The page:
Number of Scots dying from major diseases falls

Latest statistics show a reduction in deaths from cancer, coronary heart disease & respiratory diseases, though number of deaths still higher than average

Wednesday 13th March 2019

The number of deaths in Scotland attributable to cancer, coronary heart disease, dementia and Alzheimer’s disease all fell over the fourth quarter of 2018, according to the National Records of Scotland (NRS).

The latest instalment of NRS statistics - Births, deaths and other vital events, fourth quarter 2018 – also shows the number of births registered in Scotland fell to their lowest levels since civil registration began in 1855.

There were 12,580 births and 14,484 deaths registered in Scotland between the 1st October and the 31st December 2018, according to the provisional figures published today.

There were 14,484 deaths in 2018 quarter 4, 4.7% lower than the same period last year, but 0.6% higher than the average of the last 5 years.

Compared with the same time period in 2017, the number of cancer deaths fell by 1.6% to 4,264. Deaths from coronary heart disease meanwhile, fell by 5.4% to 1,675, and the number of deaths from dementia and Alzheimer’s disease fell by 11.6% to 1,596.

There was a 1.3% decrease in the number of deaths from cerebrovascular disease (1,003 from the 1st October to the 31st December 2018).

Paul Lowe, the Registrar General for Scotland, said:

“Continuing the downward trend since 2008, the number of births for the fourth quarter of 2018 has been at its lowest number recorded since civil registration began. This is the second record-low number of quarterly births in a row, with quarter three also falling to its lowest level in 2018.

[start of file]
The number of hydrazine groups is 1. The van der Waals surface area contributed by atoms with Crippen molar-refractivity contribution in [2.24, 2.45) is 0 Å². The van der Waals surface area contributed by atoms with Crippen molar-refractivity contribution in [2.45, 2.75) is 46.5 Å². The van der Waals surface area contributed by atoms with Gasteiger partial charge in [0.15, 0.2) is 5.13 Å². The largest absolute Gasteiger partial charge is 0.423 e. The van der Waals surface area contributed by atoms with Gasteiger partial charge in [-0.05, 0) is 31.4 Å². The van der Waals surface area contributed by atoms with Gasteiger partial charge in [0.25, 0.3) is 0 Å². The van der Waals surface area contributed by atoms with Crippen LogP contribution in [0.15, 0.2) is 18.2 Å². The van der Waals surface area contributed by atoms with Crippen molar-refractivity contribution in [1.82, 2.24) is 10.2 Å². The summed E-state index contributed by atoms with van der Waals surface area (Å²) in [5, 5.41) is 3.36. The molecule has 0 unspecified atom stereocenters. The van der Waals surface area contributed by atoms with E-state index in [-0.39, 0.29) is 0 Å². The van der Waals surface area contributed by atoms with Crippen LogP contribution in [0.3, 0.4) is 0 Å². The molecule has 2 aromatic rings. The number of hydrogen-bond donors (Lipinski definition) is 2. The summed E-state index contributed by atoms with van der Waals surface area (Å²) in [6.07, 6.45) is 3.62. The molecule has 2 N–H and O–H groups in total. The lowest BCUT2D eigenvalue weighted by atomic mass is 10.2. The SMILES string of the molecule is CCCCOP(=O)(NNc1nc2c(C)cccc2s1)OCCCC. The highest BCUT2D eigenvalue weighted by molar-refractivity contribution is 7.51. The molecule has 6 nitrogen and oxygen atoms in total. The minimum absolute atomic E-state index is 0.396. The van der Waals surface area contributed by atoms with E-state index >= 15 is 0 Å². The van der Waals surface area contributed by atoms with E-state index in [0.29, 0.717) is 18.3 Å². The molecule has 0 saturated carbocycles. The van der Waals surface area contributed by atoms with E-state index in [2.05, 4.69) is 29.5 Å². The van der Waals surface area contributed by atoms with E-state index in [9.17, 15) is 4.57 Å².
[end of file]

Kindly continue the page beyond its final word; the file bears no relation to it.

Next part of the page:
“The number of deaths fell compared to the recent peak recorded in the fourth quarter of 2017, but was slightly higher than the average of the previous five years”.

16.7% fall in respiratory disease deaths

The statistics also show deaths from respiratory diseases fell by 16.7% to 1,511 in the final quarter of 2018.

Commenting on the figures, head of British Lung Foundation Scotland, Joseph Carter, said:

These early figures show a fall in the number of people whose lives are cut short from lung disease, which is welcome.

However, this decrease occurs against a backdrop of overall high rates of lung disease in Scotland, so there is much more work to be done to bring forward the day where no-one is left breathless from lung disease.      

Although huge progress has been made over the last decade to tackle smoking and other major risk factors to lung health, lung disease remains one of Scotland’s biggest killers”, Mr Carter explains.

Recent figures from the Office for National Statistics showed that Scotland had the second highest avoidable mortality rate for lung disease in the UK, so we cannot be complacent about the scale of the challenge that lung disease poses to our NHS.

Reducing the number of deaths from lung disease requires a clear strategy to improve respiratory care in Scotland. We hope the Scottish Government will rise to this challenge when they publish the long-awaited respiratory care action plan later this year.”